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  • Euthanasia in veterinary medicine

    Profile photo of DefenderofAnimals

    Over a year ago

    I wanted to know if it is required to euthanize animals in vet school. I am getting different answers when searching this online. Also, I wanted to know if there has ever been a vet who doesn’t euthanize animals, even if they worked with another vet who would euthanize. Just questions, so please no arguments about how “humane euthanasia is”. Because if it was a fact that euthanasia is the “right” thing to do, than why can’t we do it on humans?
    Thanks

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  • Profile photo of foxiefox

    Over a year ago

    If you dont want to Euthinize animals then dont become a vet, What are you going to do if a dog comes in whos been run over and its Spine is smashed beyond repair are you going to say OHH sorry I know hes in alot of pain but its aginst my beliefs to Euthinize a animal. How utterly Selfish of you

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  • Profile photo of Dagmar

    Over a year ago

    peacelovepie and nomeatnodairynoproblem are right. It’s sometimes a hard thing to do, but sometimes it is the only humane option you have left. Euthanasia is a quick death which is more humane than many other methods.

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  • Profile photo of peacelovepie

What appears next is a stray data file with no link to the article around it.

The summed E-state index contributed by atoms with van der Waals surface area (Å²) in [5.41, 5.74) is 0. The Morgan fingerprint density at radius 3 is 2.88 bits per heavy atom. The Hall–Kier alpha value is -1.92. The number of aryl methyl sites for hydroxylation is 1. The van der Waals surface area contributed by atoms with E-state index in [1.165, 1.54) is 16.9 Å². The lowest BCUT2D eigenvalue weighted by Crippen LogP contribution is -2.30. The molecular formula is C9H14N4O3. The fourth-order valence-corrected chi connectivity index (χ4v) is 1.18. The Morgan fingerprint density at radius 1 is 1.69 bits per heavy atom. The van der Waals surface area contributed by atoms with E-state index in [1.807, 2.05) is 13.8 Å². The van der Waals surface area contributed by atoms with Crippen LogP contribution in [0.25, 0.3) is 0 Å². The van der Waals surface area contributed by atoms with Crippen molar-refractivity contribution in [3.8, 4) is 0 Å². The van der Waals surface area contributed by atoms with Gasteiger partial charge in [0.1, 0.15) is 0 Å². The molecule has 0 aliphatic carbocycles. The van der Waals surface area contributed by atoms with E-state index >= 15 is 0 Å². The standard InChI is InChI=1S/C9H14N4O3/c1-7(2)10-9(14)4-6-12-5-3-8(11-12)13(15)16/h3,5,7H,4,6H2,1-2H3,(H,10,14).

Over a year ago

    @DefenderofAnimals I’m pretty certain that’s part of the job. You will also have to handle sick and dying patients, but sometimes you will get to help them instead. It is a serious trade-off, but you have to make it.

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  • Profile photo of nomeatnodairynoprob1em

    Over a year ago

    Humans are euthanized in certain situations. We call it pulling the plug.
    Many other humans wish to be euthanized (see: Jack Kevorkian) but some small-minded people stand in the way.

    There are many situations in which euthanasia becomes the best option for an animal.
    For example: A life-saving procedure is required but the technology isn’t available to perform the procedure, or there is no doctor willing or able to perform the procedure (possibly because no one is willing to fund the procedure).
    In this case, you can either keep the animal anesthetized until she dies or you can euthanize her.
    Sometimes no one is willing to pay for the large amount of anesthetic needed to keep the animal free of pain until she dies, or no doctor is willing to provide/administer the amount needed, leaving you with a choice between euthanasia or a slow, painful, horrible death.

    The real question is not whether or not euthanasia is sometimes the right thing to do, but rather whether or not the current methods of euthanasia are the best methods.
    The claim is that the most popular current method (pentobarbital/sodium thiopental injection) is peaceful and painless but I’ve seen no good evidence to support this.
    The claim appears to be primarily based on the fact that the animal’s body quickly goes limp after injection but this says nothing about what’s going on in the animal’s brain after injection.
    Also, there have been animals that have come back to life hours after being euthanized (even after their bodies have already been discarded in the trash).
    Obviously some serious re-evaluation of the injection method needs to take place.

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  • Profile photo of DefenderofAnimals

    Over a year ago

    yes but notice how when humans are euthanized, it’s to punish them but when animals are euthanized it all of a sudden becomes “the right thing to do”.

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